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Bujinkan Daikomyosai Party and Training Themes from Japan

What are the current Bujinkan Themes? For my second week of Japan training, I begin with a visit to 上野東照宮 Ueno Tōshōgū. This shrine was built in 1627, and enshrines Tokugawa Ieyasu. I have visited many times, but they did an extensive remodel a few years ago. This was my first time going beyond the 唐門 Karamon and into the grounds. The entire 本殿 Honden is covered in gold leaf and looks spectacular with the gingko leaves fluttering down around me. Michael Glenn at 上野東照宮 Ueno Tōshōgū Later that night, I arrived a bit early for Nagase Sensei’s class. He had moved the class time back 45 minutes so I took the opportunity to review my notes from the prior class. He has been working with 十方折衝 juppō sesshō and the directions for 天地人 Tenchijin and the sanshin within it. He described many aspects of Tenchijin. He would control his opponent at three points, high, middle, and low. He told us the Ten direction is 天照大御神 Amaterasu ōmikami. The Chi direction is 国常立尊 Kunitokotachi no mi
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Is the Bujinkan Honbu Dojo Open?

Who is teaching at the Bujinkan Honbu Dojo? The Japan training schedule is irregular and I am following my instincts rather than any set schedule. Peter Crocoll shared a story about Hatsumi Sensei using instinct to buy an antique jūmonji yari based on a feeling. Furuta Sensei invited me to his class. He picked us up from the train station and we went to a high school gymnasium. We warmed up with a bit of rolling, sanshin, and 骨指基本三法 kosshi kihon sanpō. Then he went into the kata 乱勝 Ranshō from Takagi Yoshin Ryū. He did a deep dive with many themes from Hatsumi Sensei. The next day, I got up early to have coffee with my friend, Craig Olson . He told me some funny Nagato Sensei stories. He also told me that Furuta-san would be helping out at the Honbu office today. This piqued my interest because I had a lot of ranks and paperwork to be approved and recorded. Many things have changed in the Bujinkan office, and I had a lot of questions. Craig suggested that it would be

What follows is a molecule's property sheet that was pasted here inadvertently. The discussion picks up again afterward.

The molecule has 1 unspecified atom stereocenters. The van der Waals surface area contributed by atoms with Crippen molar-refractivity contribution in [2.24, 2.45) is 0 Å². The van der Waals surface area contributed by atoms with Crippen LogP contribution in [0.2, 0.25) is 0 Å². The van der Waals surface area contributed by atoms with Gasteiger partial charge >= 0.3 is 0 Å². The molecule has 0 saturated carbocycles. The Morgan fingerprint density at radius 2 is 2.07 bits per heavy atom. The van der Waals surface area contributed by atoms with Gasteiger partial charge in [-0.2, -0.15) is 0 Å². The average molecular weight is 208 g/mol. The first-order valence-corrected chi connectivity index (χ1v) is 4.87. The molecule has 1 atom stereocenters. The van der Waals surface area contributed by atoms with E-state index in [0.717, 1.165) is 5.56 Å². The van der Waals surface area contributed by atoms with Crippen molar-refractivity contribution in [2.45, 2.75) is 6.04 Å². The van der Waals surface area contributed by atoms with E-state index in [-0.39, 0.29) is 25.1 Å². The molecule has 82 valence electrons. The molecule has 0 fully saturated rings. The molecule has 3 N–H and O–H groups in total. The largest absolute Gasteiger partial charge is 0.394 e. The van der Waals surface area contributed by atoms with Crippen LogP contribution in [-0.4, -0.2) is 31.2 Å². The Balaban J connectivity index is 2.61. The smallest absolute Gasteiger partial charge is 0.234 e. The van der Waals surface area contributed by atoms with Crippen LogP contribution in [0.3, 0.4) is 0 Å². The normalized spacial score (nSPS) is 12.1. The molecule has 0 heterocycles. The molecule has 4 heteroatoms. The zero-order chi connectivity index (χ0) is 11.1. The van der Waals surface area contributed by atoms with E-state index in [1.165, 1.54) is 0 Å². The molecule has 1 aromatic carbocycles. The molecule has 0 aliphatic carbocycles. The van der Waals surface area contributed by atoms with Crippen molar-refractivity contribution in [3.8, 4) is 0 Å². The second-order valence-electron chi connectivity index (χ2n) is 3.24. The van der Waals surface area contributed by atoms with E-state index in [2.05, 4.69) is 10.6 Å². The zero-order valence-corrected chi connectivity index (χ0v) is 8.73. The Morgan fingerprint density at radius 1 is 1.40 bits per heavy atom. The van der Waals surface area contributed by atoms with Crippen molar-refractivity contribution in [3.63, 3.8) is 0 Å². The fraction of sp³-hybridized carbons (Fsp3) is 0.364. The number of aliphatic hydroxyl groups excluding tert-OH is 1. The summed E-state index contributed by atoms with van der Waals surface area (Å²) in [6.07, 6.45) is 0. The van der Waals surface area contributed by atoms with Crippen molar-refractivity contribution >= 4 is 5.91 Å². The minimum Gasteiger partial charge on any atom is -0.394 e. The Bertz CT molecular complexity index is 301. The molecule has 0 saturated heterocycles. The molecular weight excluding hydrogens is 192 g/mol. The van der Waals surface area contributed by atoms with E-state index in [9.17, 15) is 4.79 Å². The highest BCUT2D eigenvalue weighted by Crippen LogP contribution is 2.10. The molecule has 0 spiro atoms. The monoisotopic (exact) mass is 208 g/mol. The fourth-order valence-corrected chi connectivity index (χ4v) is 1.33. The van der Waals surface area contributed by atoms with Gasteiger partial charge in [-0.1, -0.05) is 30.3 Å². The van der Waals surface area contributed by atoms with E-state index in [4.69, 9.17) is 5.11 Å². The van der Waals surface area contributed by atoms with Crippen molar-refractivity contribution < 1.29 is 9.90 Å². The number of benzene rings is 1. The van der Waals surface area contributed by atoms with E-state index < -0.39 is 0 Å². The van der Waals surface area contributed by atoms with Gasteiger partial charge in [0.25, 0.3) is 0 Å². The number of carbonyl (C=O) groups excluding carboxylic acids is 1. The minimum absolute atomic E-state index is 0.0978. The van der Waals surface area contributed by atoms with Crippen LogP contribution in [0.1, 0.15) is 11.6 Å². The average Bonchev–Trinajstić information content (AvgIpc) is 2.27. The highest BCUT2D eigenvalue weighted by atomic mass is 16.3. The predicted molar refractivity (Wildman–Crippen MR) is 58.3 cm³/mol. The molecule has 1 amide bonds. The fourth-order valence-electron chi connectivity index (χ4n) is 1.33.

Bujinkan Training in Japan Update

 Which Dojo's are Open in Japan? After three long years, I return for Bujinkan training in Japan. The world is different. Training in Japan is different. Michael Glenn at the Bujinkan Honbu Dojo I share my expectations and my actual experiences. I came here as a scouting trip. I wanted to see what changed and where the Bujinkan is going. So far I’ve trained in three dojos. Nagase Sensei started my trip with quick, focused taijutsu. Nagase Sensei with Michael Glenn November 2022 I visited my friend Sakai-san for training in Kasukabe. Michael at 酒井一弘 Dojo Novemeber 2022 And Furuta Sensei invited me to his dojo. Furuta Sensei and Michael Glenn November 2022 Luckily, I found more training than I anticipated. And I’m having a great time. I’m encouraged for the future. And this is only part one of my Bujinkan training in Japan report. You can watch the video about my training in Japan here: Bujinkan Training in Japan November 2022

How Do I Prepare for a Bujinkan Class?